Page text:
On Sept. 12 Justice Elena Kagan spoke at Hannah Senesh Community Day School in Brooklyn, interviewed by journalist Dahlia Lithwick. Steven Mazie, Supreme Court correspondent for The Economist, covered the speech on Twitter and a print account by Rob Abruzzese at the Brooklyn Daily Eagle confirms the same general points. From Mazie’s account, slightly edited for readability:
KAGAN: People viewing the judiciary as legitimate is part of the “marvel” of the third branch of government.
But that’s fragile. People can lose that faith in “unelected, pretty old” justices. If we lose that, we’re losing something incredibly important to American constitutional democracy.
This is a dangerous time for the court, because people see us as an extension of the political process. “It’s dangerous if in big cases, divisions follow ineluctably from political decisions.”
You have to try as hard as you can to find ways to avoid 5-4 decisions “by taking big questions and making them small.” Recently, we’ve had good practice in that. During 8-member court, we had to try hard to avoid 4-4s and find consensus. Sometimes it had a ridiculous air to it, “since we left the big thing that had to be decided out there.”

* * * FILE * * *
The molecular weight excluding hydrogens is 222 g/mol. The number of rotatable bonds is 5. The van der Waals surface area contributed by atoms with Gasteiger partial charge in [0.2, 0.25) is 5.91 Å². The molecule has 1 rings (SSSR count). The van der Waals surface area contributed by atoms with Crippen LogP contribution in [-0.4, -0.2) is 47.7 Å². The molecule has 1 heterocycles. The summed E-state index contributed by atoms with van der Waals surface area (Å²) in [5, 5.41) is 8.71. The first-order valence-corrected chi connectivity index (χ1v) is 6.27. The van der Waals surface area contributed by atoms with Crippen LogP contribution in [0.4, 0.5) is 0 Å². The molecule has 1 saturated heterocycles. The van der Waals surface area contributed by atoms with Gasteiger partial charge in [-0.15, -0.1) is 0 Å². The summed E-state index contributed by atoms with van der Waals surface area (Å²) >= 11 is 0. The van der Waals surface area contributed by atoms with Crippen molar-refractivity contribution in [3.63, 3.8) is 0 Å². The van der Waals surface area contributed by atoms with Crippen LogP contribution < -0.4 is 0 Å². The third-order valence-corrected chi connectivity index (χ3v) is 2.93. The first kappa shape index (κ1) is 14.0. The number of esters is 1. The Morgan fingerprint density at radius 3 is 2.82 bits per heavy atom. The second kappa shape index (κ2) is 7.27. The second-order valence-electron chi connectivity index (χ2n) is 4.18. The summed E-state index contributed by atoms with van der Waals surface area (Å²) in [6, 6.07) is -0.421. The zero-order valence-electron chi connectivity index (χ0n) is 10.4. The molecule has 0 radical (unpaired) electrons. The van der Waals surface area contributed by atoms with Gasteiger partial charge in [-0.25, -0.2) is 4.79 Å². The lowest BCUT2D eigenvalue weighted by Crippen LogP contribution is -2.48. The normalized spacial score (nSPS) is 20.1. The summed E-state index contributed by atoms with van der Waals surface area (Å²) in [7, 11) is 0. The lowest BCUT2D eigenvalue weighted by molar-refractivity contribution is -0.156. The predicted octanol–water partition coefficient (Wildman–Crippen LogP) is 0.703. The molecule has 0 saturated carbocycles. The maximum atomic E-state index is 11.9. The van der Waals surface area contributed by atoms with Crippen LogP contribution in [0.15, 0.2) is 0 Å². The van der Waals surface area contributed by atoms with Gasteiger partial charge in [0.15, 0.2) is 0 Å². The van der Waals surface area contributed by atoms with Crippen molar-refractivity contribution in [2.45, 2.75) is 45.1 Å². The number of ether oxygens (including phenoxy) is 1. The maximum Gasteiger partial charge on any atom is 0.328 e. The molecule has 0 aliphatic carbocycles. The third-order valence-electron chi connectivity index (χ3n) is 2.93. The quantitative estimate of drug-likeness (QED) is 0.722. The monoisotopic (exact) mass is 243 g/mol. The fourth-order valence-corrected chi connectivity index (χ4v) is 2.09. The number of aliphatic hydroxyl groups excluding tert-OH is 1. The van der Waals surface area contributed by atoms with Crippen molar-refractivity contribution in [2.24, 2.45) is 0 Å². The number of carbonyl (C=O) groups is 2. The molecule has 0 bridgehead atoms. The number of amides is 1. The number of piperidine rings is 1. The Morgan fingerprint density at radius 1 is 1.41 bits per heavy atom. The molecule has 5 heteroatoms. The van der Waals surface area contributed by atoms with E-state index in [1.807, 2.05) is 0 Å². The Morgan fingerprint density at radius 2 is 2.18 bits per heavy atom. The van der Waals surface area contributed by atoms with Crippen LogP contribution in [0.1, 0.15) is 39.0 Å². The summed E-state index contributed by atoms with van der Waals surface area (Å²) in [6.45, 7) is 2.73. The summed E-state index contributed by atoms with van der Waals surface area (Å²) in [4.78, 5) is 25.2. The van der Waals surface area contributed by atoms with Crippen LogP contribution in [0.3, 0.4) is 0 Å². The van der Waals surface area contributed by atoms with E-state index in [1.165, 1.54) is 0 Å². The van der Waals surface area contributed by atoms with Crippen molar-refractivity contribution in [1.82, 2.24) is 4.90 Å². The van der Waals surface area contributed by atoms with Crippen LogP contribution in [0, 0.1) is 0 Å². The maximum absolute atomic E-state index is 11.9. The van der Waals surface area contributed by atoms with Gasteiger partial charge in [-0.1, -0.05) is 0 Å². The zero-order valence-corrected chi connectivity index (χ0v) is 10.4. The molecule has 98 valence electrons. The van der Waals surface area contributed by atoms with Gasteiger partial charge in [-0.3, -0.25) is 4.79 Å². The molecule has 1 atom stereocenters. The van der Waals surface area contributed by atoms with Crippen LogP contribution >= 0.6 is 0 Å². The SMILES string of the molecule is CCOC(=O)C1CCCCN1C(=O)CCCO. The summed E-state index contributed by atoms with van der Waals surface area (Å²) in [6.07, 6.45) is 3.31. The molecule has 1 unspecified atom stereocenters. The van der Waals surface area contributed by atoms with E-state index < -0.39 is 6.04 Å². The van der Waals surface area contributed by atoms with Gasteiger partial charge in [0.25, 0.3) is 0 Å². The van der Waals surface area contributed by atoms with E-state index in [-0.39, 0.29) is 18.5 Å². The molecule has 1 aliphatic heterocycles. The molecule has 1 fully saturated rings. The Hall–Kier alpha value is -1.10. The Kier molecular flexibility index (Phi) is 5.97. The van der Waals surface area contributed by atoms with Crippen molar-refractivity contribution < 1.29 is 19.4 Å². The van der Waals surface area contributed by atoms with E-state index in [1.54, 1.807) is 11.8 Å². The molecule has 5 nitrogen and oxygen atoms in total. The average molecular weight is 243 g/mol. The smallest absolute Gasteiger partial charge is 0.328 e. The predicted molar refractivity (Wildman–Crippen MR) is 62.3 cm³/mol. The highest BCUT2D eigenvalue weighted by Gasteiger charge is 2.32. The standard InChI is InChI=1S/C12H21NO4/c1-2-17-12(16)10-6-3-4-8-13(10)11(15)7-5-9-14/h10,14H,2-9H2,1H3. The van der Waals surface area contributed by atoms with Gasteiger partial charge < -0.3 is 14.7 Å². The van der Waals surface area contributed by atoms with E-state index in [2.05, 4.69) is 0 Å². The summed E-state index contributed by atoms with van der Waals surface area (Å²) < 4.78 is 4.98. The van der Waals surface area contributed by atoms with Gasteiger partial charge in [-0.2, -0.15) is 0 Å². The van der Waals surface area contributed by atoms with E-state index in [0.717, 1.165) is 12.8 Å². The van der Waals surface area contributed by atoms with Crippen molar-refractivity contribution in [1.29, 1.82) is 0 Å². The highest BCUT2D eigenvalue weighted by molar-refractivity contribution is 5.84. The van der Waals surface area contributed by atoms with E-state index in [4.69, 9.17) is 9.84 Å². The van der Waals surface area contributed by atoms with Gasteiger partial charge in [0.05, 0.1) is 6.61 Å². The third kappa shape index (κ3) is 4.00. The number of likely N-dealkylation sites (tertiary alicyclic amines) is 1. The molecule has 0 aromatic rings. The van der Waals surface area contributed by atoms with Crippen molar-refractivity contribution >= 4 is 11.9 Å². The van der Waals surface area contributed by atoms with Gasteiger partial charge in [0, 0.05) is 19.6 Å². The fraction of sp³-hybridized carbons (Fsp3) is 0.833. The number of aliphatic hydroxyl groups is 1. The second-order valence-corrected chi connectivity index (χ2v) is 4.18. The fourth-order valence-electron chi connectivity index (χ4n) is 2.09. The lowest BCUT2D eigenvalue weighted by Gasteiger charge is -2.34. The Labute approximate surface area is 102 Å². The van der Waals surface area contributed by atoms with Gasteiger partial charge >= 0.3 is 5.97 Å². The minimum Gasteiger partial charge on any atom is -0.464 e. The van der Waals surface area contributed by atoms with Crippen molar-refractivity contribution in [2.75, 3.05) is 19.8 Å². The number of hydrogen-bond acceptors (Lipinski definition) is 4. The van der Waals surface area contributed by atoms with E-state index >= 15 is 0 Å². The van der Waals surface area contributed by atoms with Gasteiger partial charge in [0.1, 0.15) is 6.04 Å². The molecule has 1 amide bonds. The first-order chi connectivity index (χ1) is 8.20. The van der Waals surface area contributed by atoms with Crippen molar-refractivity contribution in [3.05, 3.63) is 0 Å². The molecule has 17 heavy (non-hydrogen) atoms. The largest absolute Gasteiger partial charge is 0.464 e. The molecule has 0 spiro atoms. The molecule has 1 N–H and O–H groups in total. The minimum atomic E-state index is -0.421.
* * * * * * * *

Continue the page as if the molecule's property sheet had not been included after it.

We kept on talking until we achieved consensus, and CJ Roberts gets huge credit for that.
I cited this passage Monday at Cato’s Constitution Day as going far to explain several cases this past term in which Kagan took an important role, including Masterpiece Cakeshop (where she and Justice Stephen Breyer joined conservatives in deciding the case on different grounds than those most strenuously contested), Lucia v. SEC (in which she wrote for the court to decide a structural question on administrative law judges narrowly while sidestepping contentious issues of separation of powers and presidential authority) and above all in the partisan gerrymandering cases (decided unanimously without addressing the principal merits, and with a Kagan-authored concurrence on behalf of the four liberals).